Some have been abusing dual citizenship
The African National Congress (ANC) is reportedly reviewing South Africa's dual citizenship policy.
The ruling party is allegedly considering a ban in a bid to stop local citizens from taking up arms for the Israeli military.
The head of the ANC's National Executive Committee on International Relations, Obed Bapela says the matter had already been discussed at the party's July lekgotla and would come up again next month at its national general council.
Stephen spoke to ANC's National Executive Committee on International Relations, Obed Bapela on the Midday Report. Bapela said this was prompted by South Africans with dual citizenship who leave the country and join an army in a different country. He said that often 'conflict of interest' would arise.
Stephen also spoke to Immigration lawyer, Gary Eisenberg who wondered why the ANC government is now suddenly 'besotted' with single citizenship. He called it an 'unprecedented currency of thinking'.
Eisenberg felt that it is not necessarily a constitutional issue even though it borders on deprivation, which has constitutional implications.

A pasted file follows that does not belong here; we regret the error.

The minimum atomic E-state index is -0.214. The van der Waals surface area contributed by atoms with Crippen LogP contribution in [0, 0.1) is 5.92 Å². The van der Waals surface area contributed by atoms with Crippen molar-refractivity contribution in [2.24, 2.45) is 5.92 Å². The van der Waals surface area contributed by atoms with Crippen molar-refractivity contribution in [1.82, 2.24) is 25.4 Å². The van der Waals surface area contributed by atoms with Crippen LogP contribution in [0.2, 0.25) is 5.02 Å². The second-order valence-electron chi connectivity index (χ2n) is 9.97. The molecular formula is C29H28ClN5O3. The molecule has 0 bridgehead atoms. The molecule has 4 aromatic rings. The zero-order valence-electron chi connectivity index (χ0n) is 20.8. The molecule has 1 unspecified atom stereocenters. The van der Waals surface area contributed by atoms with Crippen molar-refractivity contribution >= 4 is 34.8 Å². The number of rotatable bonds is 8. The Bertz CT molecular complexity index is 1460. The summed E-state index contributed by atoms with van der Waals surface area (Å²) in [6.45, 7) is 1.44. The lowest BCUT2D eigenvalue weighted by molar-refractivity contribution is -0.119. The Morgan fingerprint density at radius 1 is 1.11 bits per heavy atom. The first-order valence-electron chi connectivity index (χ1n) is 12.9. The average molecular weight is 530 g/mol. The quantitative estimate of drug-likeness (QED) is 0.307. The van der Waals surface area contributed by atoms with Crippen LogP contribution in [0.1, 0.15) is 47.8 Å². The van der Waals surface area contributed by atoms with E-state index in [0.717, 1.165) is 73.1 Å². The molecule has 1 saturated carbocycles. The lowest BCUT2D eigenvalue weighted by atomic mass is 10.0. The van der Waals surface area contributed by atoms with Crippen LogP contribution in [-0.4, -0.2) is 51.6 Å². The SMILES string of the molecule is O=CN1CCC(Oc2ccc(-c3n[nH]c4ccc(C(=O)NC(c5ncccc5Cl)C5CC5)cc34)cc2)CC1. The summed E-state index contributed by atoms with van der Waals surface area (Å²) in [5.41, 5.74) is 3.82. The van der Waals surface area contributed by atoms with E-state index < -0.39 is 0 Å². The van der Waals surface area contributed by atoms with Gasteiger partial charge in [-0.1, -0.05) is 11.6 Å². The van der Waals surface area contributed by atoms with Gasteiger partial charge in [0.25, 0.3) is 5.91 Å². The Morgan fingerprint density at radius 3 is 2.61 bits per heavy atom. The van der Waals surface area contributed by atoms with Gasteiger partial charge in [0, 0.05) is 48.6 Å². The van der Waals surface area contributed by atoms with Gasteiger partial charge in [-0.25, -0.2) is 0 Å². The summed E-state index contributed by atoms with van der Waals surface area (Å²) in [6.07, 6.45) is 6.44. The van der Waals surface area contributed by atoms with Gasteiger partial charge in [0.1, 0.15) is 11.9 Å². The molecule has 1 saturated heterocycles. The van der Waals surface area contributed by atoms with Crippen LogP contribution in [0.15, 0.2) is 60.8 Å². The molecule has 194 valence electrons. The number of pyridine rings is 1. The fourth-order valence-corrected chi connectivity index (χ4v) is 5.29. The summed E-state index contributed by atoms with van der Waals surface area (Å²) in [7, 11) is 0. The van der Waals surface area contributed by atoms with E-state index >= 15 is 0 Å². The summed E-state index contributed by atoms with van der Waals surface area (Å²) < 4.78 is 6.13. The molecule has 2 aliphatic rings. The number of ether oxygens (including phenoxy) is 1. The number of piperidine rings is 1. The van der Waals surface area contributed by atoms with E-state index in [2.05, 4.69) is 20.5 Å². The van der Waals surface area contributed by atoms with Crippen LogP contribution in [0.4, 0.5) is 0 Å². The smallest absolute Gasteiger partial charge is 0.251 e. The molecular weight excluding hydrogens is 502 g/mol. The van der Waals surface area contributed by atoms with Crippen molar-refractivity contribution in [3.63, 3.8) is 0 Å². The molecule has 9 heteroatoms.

Listen to the full conversation below:
Why the call to ban dual citizenship could be constitutionally tricky
According to constitutional law expert Pierre de Vos, who spoke to Kieno Kammies this morning, the ban on dual citizenship may be a limitation to one's constitutional rights.
However, he explained that if the limitation can be justified in court, then it could be seen as a minor infringement.
It all depends on the purpose of the limitation; how serious the purpose is and if the proposed policy will achieve it. So there's a balance of interests that will come into play here.— Pierre de Vos, constitutional law expert
De Vos says that the ban on dual citizenship may only be significant if it has the potential to make an individual stateless all together.
Listen to the full conversation from CapeTalk's Breakfast with Kieno Kammies:
This article first appeared on 702 : Dual citizenship under review due to 'abuse'